That's a very far cry it seems from the Harper "big-vision" which up until just very recently his Government had hope to implement. And that's also why the Prime Minister's office has failed to convince authorities in Washington to make the President available for any announcement, let alone a signing ceremony of any sort. Just slightly more than a year out of the next Presidential elections in the United States the last thing the Obama Administration wants is to focus his moribund jobs creation record over improving cross-border trading relations with the neighbour north of the 49th parallel.

Fortunately perhaps for Mr. Obama's re-election efforts he's now far more likely to focus his attention on the Mexican neighbour south of the U.S. border in the wake of last week's failed alleged Iranian backed terror plot which Homeland Security claims to have been coordinated down Mexico-way.  On Tuesday last, President Obama himself announced that Iranian Forces had sought to assassinate the Saudi Ambassador to the U.S. by bombing a popular Washington restaurant with the help of Mexican desperadoes. Ay, Caramba! (As is frequently the case in such matters; details are sketchy).

Most Republican Presidential hopefuls in the United-States have seized on the matter to redouble demands that America must secure its southern border by sending more troops to the area, adding predator drone surveillance aircraft,  and building more fencing to separate the U-S border from Mexico. On Saturday Republican candidate and Minnesota Congresswoman Michele Bachmann signed a a formal pledge committing that as President she will build a double fence across the entire border with Mexico before the end of 2013.

A Raleigh, North-Carolina group called "Americans for Securing the Border"is behind the pledge initiative. It's current focus is on matters related to the problems along the border with Mexico including drug smuggling, illegal immigration, human trafficking and in light of these most recent developments, potential terrorists. But the group's Chair and co-founder, a Washington defense lobbyist named Van D. Hipp, Jr has claimed in the past that the Government of the United-States has been derelict in its duty in defending the "borders".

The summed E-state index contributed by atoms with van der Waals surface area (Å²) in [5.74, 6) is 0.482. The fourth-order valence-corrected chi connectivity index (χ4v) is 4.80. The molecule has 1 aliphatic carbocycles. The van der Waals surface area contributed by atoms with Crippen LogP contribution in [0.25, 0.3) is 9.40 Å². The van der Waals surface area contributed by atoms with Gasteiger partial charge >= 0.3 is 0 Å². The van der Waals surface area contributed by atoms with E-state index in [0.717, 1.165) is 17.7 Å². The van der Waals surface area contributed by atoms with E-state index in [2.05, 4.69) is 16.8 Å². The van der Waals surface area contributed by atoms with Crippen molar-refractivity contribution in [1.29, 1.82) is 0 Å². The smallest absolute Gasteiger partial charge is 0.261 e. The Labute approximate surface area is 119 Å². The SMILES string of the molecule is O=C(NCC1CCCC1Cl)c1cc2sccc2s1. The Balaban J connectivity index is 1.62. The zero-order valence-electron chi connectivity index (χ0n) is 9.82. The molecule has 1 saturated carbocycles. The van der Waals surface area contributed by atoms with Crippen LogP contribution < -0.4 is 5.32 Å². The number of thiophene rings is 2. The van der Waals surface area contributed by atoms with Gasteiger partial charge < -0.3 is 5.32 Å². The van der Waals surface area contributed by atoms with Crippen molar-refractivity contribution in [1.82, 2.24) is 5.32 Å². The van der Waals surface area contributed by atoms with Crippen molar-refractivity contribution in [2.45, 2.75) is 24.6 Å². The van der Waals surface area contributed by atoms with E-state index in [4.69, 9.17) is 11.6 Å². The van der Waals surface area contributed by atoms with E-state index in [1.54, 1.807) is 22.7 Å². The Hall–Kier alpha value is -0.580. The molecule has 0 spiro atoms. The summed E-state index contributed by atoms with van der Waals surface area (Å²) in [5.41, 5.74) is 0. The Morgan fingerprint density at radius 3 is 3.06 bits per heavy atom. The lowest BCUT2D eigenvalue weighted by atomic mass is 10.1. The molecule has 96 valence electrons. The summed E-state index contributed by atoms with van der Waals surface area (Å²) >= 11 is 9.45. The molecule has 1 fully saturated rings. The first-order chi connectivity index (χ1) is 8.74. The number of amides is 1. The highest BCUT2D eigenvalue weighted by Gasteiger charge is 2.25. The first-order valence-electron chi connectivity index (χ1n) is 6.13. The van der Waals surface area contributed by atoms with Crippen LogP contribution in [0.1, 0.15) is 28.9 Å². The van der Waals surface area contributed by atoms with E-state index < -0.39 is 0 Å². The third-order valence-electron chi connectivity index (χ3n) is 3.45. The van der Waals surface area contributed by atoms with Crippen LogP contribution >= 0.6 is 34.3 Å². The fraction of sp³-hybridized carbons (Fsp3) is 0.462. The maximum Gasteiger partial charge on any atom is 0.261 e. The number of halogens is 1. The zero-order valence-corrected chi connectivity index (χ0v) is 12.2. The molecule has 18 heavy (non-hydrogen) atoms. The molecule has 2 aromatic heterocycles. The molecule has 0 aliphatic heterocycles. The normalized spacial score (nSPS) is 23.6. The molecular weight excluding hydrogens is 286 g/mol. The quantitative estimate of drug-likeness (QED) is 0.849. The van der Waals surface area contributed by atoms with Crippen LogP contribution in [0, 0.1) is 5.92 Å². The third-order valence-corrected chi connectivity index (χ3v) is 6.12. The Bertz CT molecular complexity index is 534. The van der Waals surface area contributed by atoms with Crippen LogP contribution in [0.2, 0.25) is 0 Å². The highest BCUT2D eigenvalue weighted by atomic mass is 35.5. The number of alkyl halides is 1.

When the U.S. House of Representatives defeated President Bush's proposed "guest worker programme" for undocumented immigrants in December 2005, the bill the House adopted ordered the Department of Homeland Security to obtain "complete operational control" of borders within 18 months, including studying the feasibility of erecting barriers on the border with Canada.  In follow-up reviews, (most recently in May 2011) the Government Accountability Office (G.A.O.), the U.S. Congressional watchdog, noted that in its opinion just 32 of the nearly 4000 northern border miles had reached an acceptable level of security.

Canada's focus remains on trade with our southern partner which is essential to our own economic security. The focus on border relations in the United-States seems to be from an altogether different perspective. I'm not quite sure we will ever see it with the same optic and intensity.

Wednesday, October 12, 2011


Our modern economic system is broken and there's mounting anecdotal evidence to suggest efforts to effect repairs are slowly tearing apart the fabric of our political system. The Arab spring has morphed into a fall of economic turmoil. Just last week Egyptian activist Mohammed Ezzeldin told protesters in New York's "Washington Square" park that he sees a connection between the spreading Occupy Wall Street movement and the spring protests against (former) Egypt President Hosni Mubarak.

"It's time for democracy, not corporatocracy, we're doomed without it" - That's the rallying cry the Canadian based magazine "Adbusters" issued to its subscribers in July in an article asking readers to protest corporate greed by staging an "Occupy Wall Street" demonstration in New York on Saturday, September 17th. They are still there, and they've been (and continue to be) joined by like-minded supporters in hundreds of cities around the developed world.

Welcome to middle-class poverty! Since that mid-September weekend in Manhattan the protest has unleashed a global outcry against the notion that the rich are getting richer and the poor are getting poorer. In the United-States (primarily) as elsewhere, there is anger and frustration over gargantuan bailouts that lined the pockets of international corporations and which have done little to help individuals and families squeezed between rising expenses, historic job losses, stagnating wages and thinning benefits.